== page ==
Now
since tabling the report, my office has began a process that I believe is fairly
unique in terms of attempting to exert influence on the government and that, I
believe, provides useful pointers to how influence from outside may be
effective. The goal is to persuade Australian governments to adopt the
recommendations by the 40th anniversary of the 1967 Referendum, which
will occur in May 2007.

Probably the most important part of the process
is the building of alliances with other influential NGOs who support the
recommendations. To that end, a partnership has been formed that includes: the
National Aboriginal Community Controlled Health Organisation (NACCHO); the
Australian Indigenous Doctors Association; the Royal Australasian College of
Physicians; the Australian Medical Association; the Australian Divisions of
General Practice; and the Royal College of Australian General Practitioners. It
integrates with similar campaigns already underway by Oxfam Australia and
ANTaR.

To summarise, I highlight some further points that may be of
use to anyone contemplating influencing the government from ‘the
outside’:

  • Work with government. One thing I have learned in my career over
    many years with governments of all persuasions is that if there is one sure way
    to sabotage an attempt to influence a government it is to surprise and embarrass
    it. It is vital to work with government, develop alliances with key public
    servants, talk with ministers and their senior advisers, keep all stakeholders
    and interested parties on side and informed and look at the big picture and
    overall strategy not just the here and now.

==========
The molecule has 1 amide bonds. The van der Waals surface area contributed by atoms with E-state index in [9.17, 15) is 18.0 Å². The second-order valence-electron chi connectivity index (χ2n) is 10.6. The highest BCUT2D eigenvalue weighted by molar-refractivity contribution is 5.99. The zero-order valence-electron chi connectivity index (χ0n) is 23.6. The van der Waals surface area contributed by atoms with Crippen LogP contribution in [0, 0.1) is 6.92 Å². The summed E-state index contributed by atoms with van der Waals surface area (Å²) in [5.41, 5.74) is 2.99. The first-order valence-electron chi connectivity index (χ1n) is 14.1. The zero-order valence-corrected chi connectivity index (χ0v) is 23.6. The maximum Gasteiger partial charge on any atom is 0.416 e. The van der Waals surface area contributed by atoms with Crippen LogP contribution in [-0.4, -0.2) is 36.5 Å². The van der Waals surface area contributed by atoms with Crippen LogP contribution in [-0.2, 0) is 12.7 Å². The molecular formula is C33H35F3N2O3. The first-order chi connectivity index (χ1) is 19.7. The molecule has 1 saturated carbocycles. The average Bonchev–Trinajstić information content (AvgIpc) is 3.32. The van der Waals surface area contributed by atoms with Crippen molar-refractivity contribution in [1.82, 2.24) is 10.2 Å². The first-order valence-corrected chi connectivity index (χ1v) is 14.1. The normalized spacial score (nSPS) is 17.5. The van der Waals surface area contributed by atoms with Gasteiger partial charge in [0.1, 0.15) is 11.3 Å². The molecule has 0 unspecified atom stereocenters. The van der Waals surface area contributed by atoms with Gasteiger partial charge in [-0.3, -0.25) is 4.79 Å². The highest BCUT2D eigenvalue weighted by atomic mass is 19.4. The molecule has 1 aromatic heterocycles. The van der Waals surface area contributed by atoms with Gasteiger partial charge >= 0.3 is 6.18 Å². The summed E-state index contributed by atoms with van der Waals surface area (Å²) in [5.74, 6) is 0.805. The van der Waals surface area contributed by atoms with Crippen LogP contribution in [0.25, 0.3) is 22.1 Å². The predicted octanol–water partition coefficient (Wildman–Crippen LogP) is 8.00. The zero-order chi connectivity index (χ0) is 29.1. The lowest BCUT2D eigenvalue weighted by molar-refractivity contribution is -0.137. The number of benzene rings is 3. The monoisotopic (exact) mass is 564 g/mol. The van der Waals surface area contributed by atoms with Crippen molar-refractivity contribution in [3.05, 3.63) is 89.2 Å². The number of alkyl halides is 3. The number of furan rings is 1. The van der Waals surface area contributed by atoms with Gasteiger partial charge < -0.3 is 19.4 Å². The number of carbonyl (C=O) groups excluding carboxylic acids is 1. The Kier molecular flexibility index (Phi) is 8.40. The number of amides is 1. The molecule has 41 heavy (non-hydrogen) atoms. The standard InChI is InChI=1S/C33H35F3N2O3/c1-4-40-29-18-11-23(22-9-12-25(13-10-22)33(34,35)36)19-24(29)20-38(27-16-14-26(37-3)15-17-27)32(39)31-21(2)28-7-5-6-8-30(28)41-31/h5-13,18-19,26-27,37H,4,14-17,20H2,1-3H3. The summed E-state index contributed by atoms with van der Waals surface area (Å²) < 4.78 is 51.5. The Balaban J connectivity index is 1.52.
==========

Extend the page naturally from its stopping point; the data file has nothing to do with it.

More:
• It is also essential to garner public support, particularly for such a large
    scale endeavour as this. The 1967 Referendum was the biggest single policy
    shift ever in Indigenous affairs, and it was only achieved on the back of
    significant public support.
  • Finally, and this relates somewhat to what I said earlier about speaking the
    governments language, go with the grain if possible. In relation to the health
    campaign, for example, we are not re-inventing the wheel, just greasing the
    bearings and doing a wheel alignment.

The proposal utilises and builds on existing commitments and mechanisms for
whole of government coordination (for example, in Indigenous coordination
centres, and the jurisdictional health planning forums); the historically large
budget surpluses; programs that are already in place; and shared responsibility
agreements.

Thank you and I wish you well in your endeavours and for
bureaucrats please listen to and actively involve Indigenous people in the
solutions.

Tom Calma
Aboriginal and Torres Strait Islander
Social Justice Commissioner


[1] Note that who the traditional
owners are appears to be contested; hence no particular group is named.

Last
updated

February 5, 2009